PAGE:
Your initial reaction to BBC announcing their new A Christmas Carol adaptation may be along the lines of “Oh God, not another one.” But fear not: Tom Hardy, Steven Knight and Ridley Scott have teamed up to produce a refreshing and original version of Charles Dickens classic Victorian tale (as far as an adaptation can be “original”). In collaboration wit FX Productions, this A Christmas Carol puts a dark twist on what audiences have come to know as a warming festive classic. So settle in for an unconventional ghost-train through the Past, Present and Future – not only setting to change the heart of covetous old Scrooge, but society as a whole.
BBC have upped the stakes, putting a sinister spin on what the Muppet’s dub “The season of the heart.” And I don’t just mean with chiaroscuro lighting and creepy ghost make-up – the themes and events are much heavier than we’ve come to know, allegorizing what was likely too taboo for Dickens to publish in the 19th-century. Yes, the overall message of poverty and greed still hangs clear. But this time, with the sombre addition of violence, sexual harassment and child abuse.
Ebeneezer Scrooge himself – sharply performed by Guy Pearce – is a character of murkier depths than the stingy old businessman Dickens first created. Although this makes it much harder to strike sympathy with our protagonist, his motives for cruelty and coldness are a lot stronger. An almost Freudian layer of complexity is added to our anti-hero through his traumatic childhood, with majority of the three-part mini-series focusing on his Past – a “bright mirror” that he must face in order to heal.
The best part of the BBC series occurs during the build up: the first (and perhaps second) hour-long episodes moving at a steady pace with intricate detail. One of the many differences between this version and the original story is its acute focus on Marley – Scrooges old business partner whose ghost is sent as a warning. Played by Stephen Graham, we are given an almost behind-the-scenes look at what happened after Marley’s death, dwindling away in the fires of purgatory before haunting Scrooge for the chance of redemption. The Ghost of Christmas Past (Andy Serkins), resembling a sort of demonic Santa Clause, is the primary spirit that we engage with throughout the series. Guiding us through the story like a surrogate narrator, he provides crucial plot information for both us and the characters.
Towards the end of the series, however, the pace picks up. So much so that the ending feels a little rushed. Our last – and most anticipated – ghost, played by Jason Flemyng, barely makes an appearance. And when he does, he gravity of his silence is lost amid a race to the credits. Scrooges return to reality is sudden and anti-climactic. We never see his visit to his nephew, making Fred’s earlier office appearance fairly pointless (bar his foreshadowing of an “old pain”).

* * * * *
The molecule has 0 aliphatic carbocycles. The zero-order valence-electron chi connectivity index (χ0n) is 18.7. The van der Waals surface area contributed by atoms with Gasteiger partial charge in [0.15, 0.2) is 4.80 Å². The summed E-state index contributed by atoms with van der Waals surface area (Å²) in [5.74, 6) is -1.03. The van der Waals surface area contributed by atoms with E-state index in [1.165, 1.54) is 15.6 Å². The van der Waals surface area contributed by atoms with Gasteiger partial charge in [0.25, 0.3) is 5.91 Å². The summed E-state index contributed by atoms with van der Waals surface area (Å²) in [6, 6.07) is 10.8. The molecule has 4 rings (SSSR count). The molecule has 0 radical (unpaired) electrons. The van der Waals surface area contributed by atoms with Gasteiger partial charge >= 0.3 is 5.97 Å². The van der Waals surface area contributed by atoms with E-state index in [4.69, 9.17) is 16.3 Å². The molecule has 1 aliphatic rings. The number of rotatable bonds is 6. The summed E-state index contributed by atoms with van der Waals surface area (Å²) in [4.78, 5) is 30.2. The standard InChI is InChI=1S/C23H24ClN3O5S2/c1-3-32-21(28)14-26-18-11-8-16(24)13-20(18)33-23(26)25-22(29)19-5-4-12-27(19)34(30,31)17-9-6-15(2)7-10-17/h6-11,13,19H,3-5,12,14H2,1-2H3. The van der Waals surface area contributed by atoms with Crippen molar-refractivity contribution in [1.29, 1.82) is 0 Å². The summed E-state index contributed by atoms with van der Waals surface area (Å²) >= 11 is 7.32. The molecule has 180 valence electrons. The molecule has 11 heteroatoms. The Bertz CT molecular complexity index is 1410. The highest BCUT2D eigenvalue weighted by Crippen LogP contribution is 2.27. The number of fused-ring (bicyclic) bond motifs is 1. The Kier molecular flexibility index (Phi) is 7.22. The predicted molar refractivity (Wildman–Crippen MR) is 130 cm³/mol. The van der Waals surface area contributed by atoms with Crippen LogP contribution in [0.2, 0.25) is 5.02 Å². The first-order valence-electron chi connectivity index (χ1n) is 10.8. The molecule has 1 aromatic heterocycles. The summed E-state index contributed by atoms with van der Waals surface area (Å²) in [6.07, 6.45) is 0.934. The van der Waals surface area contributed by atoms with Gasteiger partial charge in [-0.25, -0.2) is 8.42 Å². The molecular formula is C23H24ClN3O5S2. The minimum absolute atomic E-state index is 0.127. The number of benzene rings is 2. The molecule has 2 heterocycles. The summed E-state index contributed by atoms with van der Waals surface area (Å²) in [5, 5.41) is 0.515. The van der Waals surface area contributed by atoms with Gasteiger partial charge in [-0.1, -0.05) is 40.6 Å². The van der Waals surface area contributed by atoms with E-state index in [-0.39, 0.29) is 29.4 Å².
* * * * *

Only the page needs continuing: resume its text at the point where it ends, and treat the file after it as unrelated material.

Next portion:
Our final few moments are spent with Mary Cratchit (Vinette Robinson), breaking-the-fourth-wall to present a powerful concluding message. Though how and why she controls the spirits is unclear (surely, with this sudden God-like stature, she could have saved Tiny Tim herself?) Overall, it’s not that it felt the first half dragged on, but that the show ran out of air time. Perhaps a five-part series would have been more suited than a tight three-hours.
The smog-filled Victorian streets and shadowy interiors are a familiar sight to those who have seen almost any adaptation of A Christmas Carol. Yet, what may strike audiences most about this version is the dialogue. Rather than bulking out most of the script with direct quotes from the book – “Come in, and know me better man!” – the creators have formed their own dialect for both new and existing scenes. Still spoken with that 19th-century eloquence, the discourse is dotted with emotional monologues, surprisingly humorous one-liners, an occasional Dickens quote and even a couple of swear words.
This rejuvenated script achieves a balance between realism and verse, offering some deadpan comic relief and variation from overused quotations. After all, there’s only so many times one can hear “God Bless us, everyone!” in a single holiday. The only downside to the shows writing is its over-expositional narration. Scrooge is excused for talking aloud when imagining Marley is still sat beside him. But the heavy descriptions leave little room for subtlety or imagination, spoon-feeding the audience information via unnecessary explanations.
When compared to the other (over two dozen) adaptations, this newest A Christmas Carol is certainly one of the most interesting and unique. Rather than having to sit through the same scene made seven different times – one with Muppet’s, another done in musical – we can really engage with the layered, three-dimensional characters. A knockout cast list including Charlotte Riley, Joe Alwyn and Johnny Harris each deliver impeccable performances, with stunning visual effects to truly immerse you in the drama.
Gritty yet sentimental, A Christmas Carol is by no means perfect – and yet, bursting with potential, it still makes a compelling addition to the ever-growing list of Dickensian entertainment. By bringing an old story up to speed with more contemporary issues (or should I say, more acknowledged and spoken about issues), the show is able to move beyond the breadth of simple entertainment, forcing viewers to reflect on the current state of society. As I think Dickens, a known social activist, would agree: “There is still much to do.”